IMAG0894In Paris, I followed a lead given to me by the famous giant squid hunter Steve O’Shea (who also happens to be a hobbyist birder), “around the Lac Daumesnil over near the Buddhist temple,” which I deduced to be the Kagyu-Dzong. It was the day of my flight out of Paris to Berlin and I’d been walking for an hour around the lake when I finally found the temple. I searched the sky for the Parisian parrots, but I didn’t hear or see anything. I asked a woman coming out of the temple if she’d seen them, and she looked at me like I was crazy and said she didn’t think there were parrots in this region. Then, just as I was about to give up, my eyes welling up with tears of disappointment at myself for not being the parrot tracker I thought I was, I caught a brilliant flash of green out of the corner of my eye! I imprinted its call and followed its trail, cutting through the trees until, behold: A dozen Indian Ringnecks, bright green with beautiful blue neck rings, sitting in a fruit tree gorging themselves. I’d brought them some stale baguette to feed them that they had absolutely no interest in, so I threw my offering on the ground and just watched them. A friendly young guy walked up behind me and began to flirt in broken English, but I had no interest in anything that would take my attention away from the parrots. When I’d reveled in observing their majestic ways for long enough, I hit the guy’s joint, thanked him, and triumphantly went along to catch my flight.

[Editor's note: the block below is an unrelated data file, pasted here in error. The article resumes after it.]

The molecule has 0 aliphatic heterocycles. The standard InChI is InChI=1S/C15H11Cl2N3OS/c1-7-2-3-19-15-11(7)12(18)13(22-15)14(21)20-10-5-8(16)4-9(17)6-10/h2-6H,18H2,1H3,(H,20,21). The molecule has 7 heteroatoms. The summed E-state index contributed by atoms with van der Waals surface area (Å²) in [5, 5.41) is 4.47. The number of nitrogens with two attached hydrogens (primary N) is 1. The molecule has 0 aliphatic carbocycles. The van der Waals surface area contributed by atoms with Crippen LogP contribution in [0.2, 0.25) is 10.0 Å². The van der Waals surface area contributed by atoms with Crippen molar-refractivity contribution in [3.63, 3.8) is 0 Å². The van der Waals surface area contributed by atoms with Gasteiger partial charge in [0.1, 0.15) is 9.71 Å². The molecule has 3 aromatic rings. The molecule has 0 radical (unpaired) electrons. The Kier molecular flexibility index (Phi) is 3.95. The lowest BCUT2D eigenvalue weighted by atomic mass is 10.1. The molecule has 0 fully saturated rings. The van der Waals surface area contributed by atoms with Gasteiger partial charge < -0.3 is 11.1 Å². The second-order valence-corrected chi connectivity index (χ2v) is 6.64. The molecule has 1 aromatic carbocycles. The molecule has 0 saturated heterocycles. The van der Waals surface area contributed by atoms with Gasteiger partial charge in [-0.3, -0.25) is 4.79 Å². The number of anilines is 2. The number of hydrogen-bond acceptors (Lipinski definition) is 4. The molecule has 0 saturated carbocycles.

IMAG2036Almost every city I’ve visited, I’ve located the wild parrots. To my surprise, the first morning I woke up opened the door to the second story balcony of my current residence in Dubai, I was greeted by a tree full of parrots, laughing and squawking away.

While in the Netherlands, I happened to catch a tweet from fellow parrot enthusiast Rich Minnerich about a documentary called Parrot Confidential. I watched, and the decision I was already leaning toward from seeing these creatures so happy and free in the wild was solidified. Parrots are unwanted as pets. Owners purchased them for selfish reasons and couldn’t take care of them, so these poor, incredibly emotionally sensitive creatures wind up in terrible situations and wind up afflicted by psychological ailments just as humans are. Raised in environments so different from their natural habitats and without any members of their flocks, they live lives of confusion and frustration. As one person in the documentary says, “they don’t even know they’re birds.”

So, I will not participate in perpetuating the cycle of parrot humanizing, for to humanize them is to destroy them in this sense. What I will do is devote my time in the future to appreciating them in the wild, rehabilitating troubled parrots, and helping out with projects to protect their natural habitats and restore their wild populations. And I will learn to find my happiness in human form, or maybe get a cat or some stupider animal that is bread to be domestic.